For the same object, we argue that appearance and motion characteristics should be homogeneous to a certain degree. Intuitively, as shown in Fig. 1, the foreground region of appearance (top-left) and motion (bottom-left) maps intrinsically share the correlative patterns about perceptions, including semantic structure, movement posture. However, misguided knowledge in the individual modality, e.g., static spectators at the bullring and dynamic watermark on TV (blue boxes), will produce inaccuracies during the feature propagation, and thus, it easily stains the result (red boxes).

To alleviate the above conflicts, it is important to introduce a new modality transmission scheme, instead of embedding them individually. Inspired by this, we introduce the idea of full-duplex222On the same channel, information can be transmitted and received simultaneously [4]. from the field of wireless communication. As shown in Fig. 4 (c) & Fig. 5 (c), this is a bidirectional-attention scheme across motion and appearance cues, which explicitly incorporates the appearance and motion patterns in a unified framework. As can be seen in the first row of Fig. 1, the proposed Full-duplex Strategy Network (FSNet) visually performs better than the one with simplex strategy. To understand what enables good learning strategies, we comprehensively delve into the simplex and full-duplex strategies of our framework and present the following contributions:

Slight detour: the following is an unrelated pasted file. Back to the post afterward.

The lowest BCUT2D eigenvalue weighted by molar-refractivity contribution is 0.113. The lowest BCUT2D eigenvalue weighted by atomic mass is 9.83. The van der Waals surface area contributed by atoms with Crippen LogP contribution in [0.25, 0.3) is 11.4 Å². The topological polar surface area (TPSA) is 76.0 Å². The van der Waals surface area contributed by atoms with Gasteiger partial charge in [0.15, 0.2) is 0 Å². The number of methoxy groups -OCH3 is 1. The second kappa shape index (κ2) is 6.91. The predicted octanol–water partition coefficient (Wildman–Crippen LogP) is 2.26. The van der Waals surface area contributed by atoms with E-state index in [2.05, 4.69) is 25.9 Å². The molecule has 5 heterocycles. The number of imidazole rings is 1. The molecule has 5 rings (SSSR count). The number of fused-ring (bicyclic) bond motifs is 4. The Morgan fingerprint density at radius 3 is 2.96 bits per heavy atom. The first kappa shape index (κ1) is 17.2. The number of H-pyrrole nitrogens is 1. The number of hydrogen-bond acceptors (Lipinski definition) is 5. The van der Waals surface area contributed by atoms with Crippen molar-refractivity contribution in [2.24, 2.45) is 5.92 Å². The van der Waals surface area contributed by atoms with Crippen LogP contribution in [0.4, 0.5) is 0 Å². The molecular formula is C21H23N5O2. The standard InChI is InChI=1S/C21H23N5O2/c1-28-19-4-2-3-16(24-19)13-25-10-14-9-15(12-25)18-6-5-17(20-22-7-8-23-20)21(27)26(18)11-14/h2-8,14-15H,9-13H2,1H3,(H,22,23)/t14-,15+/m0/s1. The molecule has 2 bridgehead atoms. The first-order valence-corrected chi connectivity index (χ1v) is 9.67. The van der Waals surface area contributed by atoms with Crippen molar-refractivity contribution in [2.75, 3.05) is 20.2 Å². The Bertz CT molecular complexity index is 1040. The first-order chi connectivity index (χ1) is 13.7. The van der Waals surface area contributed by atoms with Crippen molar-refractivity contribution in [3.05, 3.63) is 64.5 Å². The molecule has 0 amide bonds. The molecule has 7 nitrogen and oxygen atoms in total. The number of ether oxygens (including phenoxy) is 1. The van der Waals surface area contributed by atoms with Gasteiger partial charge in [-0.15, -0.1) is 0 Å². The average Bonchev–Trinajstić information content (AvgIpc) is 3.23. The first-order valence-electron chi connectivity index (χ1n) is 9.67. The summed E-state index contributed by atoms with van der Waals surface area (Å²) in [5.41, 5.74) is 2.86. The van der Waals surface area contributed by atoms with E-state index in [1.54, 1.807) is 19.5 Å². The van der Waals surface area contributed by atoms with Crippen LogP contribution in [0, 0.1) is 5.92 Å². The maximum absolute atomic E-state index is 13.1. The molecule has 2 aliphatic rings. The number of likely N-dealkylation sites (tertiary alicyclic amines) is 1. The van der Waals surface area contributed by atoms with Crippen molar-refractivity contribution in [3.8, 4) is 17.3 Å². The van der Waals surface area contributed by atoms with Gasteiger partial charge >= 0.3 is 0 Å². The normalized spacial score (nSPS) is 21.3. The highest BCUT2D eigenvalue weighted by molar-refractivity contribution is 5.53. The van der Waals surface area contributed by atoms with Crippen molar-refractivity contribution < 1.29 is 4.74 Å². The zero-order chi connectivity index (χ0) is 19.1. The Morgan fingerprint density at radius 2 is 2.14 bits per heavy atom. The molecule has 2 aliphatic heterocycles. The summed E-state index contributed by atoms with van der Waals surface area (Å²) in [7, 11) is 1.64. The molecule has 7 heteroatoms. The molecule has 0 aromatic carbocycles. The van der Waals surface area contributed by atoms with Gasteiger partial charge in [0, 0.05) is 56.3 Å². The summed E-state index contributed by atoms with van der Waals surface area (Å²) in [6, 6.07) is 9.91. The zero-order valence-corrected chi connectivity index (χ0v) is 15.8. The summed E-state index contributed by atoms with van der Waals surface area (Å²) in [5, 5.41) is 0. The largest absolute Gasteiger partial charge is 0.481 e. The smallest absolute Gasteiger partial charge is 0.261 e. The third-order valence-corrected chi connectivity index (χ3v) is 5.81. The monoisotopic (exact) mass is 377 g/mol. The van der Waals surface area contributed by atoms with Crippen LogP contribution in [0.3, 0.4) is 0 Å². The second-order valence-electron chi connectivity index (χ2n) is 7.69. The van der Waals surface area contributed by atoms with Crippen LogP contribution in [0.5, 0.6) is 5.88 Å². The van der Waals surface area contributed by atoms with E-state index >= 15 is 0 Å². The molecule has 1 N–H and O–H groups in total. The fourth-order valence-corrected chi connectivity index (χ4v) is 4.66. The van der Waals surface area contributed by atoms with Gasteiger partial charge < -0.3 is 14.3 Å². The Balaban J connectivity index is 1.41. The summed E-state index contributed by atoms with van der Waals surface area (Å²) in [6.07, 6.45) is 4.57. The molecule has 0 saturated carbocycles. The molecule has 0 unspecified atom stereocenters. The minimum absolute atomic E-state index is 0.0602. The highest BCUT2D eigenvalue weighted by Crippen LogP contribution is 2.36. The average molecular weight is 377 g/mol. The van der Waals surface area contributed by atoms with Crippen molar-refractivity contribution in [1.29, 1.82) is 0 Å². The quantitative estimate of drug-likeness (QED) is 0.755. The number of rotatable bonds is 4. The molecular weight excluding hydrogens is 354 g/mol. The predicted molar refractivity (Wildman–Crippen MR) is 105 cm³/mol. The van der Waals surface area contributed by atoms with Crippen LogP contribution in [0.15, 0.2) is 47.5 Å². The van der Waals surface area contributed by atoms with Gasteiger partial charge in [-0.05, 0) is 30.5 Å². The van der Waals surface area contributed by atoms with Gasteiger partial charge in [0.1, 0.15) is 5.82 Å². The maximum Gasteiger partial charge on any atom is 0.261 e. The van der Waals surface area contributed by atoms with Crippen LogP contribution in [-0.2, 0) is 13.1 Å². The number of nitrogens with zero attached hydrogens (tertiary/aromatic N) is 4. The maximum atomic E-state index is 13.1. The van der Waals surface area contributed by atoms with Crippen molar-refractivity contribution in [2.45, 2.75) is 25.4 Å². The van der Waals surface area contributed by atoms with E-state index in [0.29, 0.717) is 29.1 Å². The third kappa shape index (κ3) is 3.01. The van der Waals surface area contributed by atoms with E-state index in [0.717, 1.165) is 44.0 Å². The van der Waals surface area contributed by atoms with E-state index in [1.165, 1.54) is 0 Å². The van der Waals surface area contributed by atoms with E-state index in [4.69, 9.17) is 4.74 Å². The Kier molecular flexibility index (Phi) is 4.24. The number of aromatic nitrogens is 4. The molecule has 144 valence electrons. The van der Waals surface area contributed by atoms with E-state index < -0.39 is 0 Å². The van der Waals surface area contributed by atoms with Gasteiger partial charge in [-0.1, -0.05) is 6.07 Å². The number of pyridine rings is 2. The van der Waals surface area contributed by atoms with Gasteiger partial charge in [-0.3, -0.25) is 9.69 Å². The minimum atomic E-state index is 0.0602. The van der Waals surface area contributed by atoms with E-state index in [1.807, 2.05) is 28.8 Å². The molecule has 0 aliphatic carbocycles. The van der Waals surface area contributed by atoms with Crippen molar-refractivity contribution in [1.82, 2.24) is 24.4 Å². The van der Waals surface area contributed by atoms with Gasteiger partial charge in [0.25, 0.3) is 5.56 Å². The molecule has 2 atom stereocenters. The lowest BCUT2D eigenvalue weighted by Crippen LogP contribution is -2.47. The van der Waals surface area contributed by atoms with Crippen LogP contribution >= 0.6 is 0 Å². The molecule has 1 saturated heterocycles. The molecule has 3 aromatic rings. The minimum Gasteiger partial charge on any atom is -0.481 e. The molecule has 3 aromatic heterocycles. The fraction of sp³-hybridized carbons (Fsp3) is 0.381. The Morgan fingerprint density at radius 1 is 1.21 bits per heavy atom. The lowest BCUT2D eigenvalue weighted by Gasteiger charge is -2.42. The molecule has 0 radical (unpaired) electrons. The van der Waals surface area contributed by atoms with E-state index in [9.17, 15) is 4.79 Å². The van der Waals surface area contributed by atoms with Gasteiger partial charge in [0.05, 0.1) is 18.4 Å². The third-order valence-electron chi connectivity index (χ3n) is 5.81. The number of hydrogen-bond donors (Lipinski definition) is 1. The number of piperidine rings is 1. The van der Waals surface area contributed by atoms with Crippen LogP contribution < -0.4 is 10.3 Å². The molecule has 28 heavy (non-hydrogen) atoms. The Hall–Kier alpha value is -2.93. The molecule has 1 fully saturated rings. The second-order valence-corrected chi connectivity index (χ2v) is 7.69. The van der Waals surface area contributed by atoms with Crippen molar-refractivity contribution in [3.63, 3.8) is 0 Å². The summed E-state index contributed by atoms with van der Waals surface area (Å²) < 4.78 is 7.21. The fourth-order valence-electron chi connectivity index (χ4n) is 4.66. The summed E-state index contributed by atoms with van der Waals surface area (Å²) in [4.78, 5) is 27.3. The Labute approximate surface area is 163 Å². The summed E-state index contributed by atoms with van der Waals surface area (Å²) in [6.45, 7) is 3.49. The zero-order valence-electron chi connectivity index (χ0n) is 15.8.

• [leftmargin=0.15in, label=]

  • We emphasize the importance of the full-duplex strategy for the spatial-temporal representations. Specifically, a bidirectional interaction module, termed the relational cross-attention module (RCAM), is used to extract discriminative features from the appearance and motion branches, which ensures the mutual restraint between each other.

  • To further improve the model robustness, we introduce a bidirectional purification module (BPM), which is equipped with an interlaced decremental connection (IDC) to automatically update inconsistent features between the spatial-temporal embeddings.

  • We demonstrate that our FSNet performs superior performance on five mainstream benchmarks, especially for FSNet (=4, CRF) outperforms the SOTA UVOS model (i.e., MAT [130]) on the DAVIS [74] leaderboard by a margin of 2.4% in terms of score (see Fig. 2), with less training data (i.e., Ours-13K vs. MAT-16K). This suggests that the mutual restraints within full-duplex strategy is promising for the spatial-temporal learning tasks.

2 Related Works

2.1 Unsupervised VOS

Although there are many works [40, 110, 92, 15, 7, 72] addressing the VOS task in a semi-supervised manner, i.e.

, by supposing an object mask annotation is given in the first frame, other researchers have attempted to address the more challenging unsupervised VOS (UVOS) problem. Early UVOS models resort to low-level handcrafted features for heuristic segmentation inference, such as long sparse point trajectories